The wonderful folks over at Glasgow Film Festival have truly delivered on their promise of late last year, programming a veritable cornucopia of Australian cinema for their 2015 installment, which runs 18 February – 1 March.
Hot on the heels of a bumper 2014, the first Australian home entertainment releases of 2015 hit UK shelves – real and virtual – earlier this week.
After a bumper 2014 edition (which featured a handful of Australian films), the Glasgow Film Festival team have been busy planning the next instalment, which runs 18 February to 1 March 2015. Spreading itself even further across the city and taking in an extra day, the festival will include popular returning strands such as FrightFest, Stranger than Fiction and Best of British. Joining the line-up in 2015 will be a host of new strands celebrating, amongst other things, Ingrid Bergman, Glasgow on film, emerging auteurs and – most excitingly (for us at least) – Australian cinema!
Dubbed ‘Strewth!’, the strand pays homage to Commonwealth ties combining new features with time-honoured classics. Here’s the GFF blurb:
As Glasgow hands over the Commonwealth Games to the Gold Coast, we celebrate Australia’s home-grown film industry, from some old favourites to a showcase of the excellent new films coming up from Down Under. The duality between broad, empty outback and the increasingly sleek metropolis, ever-present racial tensions, particularly as they relate to land ownership, and jet-black humour that occasionally veers into a gritted-teeth sense of camp, are themes that run through the last three decades of Aussie cinema, and come together in the films in this strand. Ripper, mate.
Cliched colloquialisms aside – maybe next year they’ll do a Scottish strand called ‘Och, aye!’ – there’s no doubting that this is fantastic news, and whilst this particular advocate for pre-1970 Australian cinema is fairly sure that era will miss out once again, it is great to see a major British film festival giving Australian cinema the attention it deserves.
The 2015 Glasgow Film Festival runs 18 Feb – 1 March, with the full programme announced in late January.
[TOP IMAGE: Bill Travers and Alastair Sim in Geordie (1955), in which a young Highland Scot travels to Melbourne to compete at the 1956 Olympic Games.]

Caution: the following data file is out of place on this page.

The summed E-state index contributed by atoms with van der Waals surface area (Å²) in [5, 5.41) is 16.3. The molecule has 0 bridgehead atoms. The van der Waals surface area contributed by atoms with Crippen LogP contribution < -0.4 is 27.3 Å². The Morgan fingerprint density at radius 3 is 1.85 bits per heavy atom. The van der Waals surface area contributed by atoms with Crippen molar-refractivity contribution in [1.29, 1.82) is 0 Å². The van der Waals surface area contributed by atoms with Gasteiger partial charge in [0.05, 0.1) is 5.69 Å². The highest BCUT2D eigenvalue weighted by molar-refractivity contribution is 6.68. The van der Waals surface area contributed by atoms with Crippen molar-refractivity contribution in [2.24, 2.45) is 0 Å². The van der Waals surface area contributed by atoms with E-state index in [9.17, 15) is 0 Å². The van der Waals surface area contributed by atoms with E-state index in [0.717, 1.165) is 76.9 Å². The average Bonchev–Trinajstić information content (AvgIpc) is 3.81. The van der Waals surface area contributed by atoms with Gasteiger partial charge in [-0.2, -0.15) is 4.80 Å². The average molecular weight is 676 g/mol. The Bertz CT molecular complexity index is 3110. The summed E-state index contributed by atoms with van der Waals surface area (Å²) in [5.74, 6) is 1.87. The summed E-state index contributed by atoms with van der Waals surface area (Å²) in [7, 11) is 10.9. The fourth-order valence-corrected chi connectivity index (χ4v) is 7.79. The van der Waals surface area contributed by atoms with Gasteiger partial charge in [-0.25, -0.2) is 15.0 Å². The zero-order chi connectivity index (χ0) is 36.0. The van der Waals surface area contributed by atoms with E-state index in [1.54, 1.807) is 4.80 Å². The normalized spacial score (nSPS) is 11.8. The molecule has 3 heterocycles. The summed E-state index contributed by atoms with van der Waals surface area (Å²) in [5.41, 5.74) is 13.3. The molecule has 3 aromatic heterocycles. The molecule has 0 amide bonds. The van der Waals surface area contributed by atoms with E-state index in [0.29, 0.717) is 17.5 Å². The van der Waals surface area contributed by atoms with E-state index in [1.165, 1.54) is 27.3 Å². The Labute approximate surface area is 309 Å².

Back in early October, the British book trade celebrated a phenomenon known as Super Thursday, their busiest release day of the year, which sees all the big stocking-filler titles – everything from celebrity memoirs to blockbuster novels and sports annuals – hit shops in the lead-up to Christmas. Well, Australian cinema had its own super day (of sorts) this past week, with four excellent titles released for consumption in the comfort of your own home – Felony, Mystery Road, All This Mayhem and The Last Impresario.
A little boy, a mysterious picture book, a strung-out mother still struggling to cope with the death of her husband six years earlier, and one very sinister monster, who may or may not be coming to kill them both.
“If it’s in a word, or it’s in a look – you can’t get rid of the Babadook!”
It may not be a household name, but ‘Michael White’ appears on the credits of 200-odd theatre and film productions. A key cultural player in 1970s Britain, White’s midas hand touched everything from The Rocky Horror Show to Monty Python’s Holy Grail, and introduced ground-breaking figures such as Merce Cunningham and Pina Bausch to UK audiences.
Five fiction features, four documentaries, four shorts and one omnibus film, exploring life and death – from the outback to the city – with detours into sex, drugs, rock ‘n’ roll – Australian cinema is set to make a significant contribution to the 58th BFI London Film Festival, which takes place in cinemas across London, 8-19 October 2014.
To celebrate the UK cinema release of Ivan Sen’s potent, highly-charged slow-burn western Mystery Road, this review (of sorts) meanders in search of the film’s place within forty-odd years of through lines in the Australian film industry.
The inaugural Australia & New Zealand Festival of Literature & Arts opens tonight in central London with a conversation with celebrated Australian author Tim Winton, ahead of an action-packed weekend of talks, debates, readings, performances and screenings taking place at the Strand campus of King’s College London.
In what is looking increasingly like a bumper year for Australian cinema in British cinemas, ANZAC Day (April 25) sees the release of Tracks, the long-awaited adaptation of Robyn Davidson’s memoir which detailed a nine-month solo trek across the vast Australian outback from Alice Springs across the top of Western Australia to the Indian Ocean.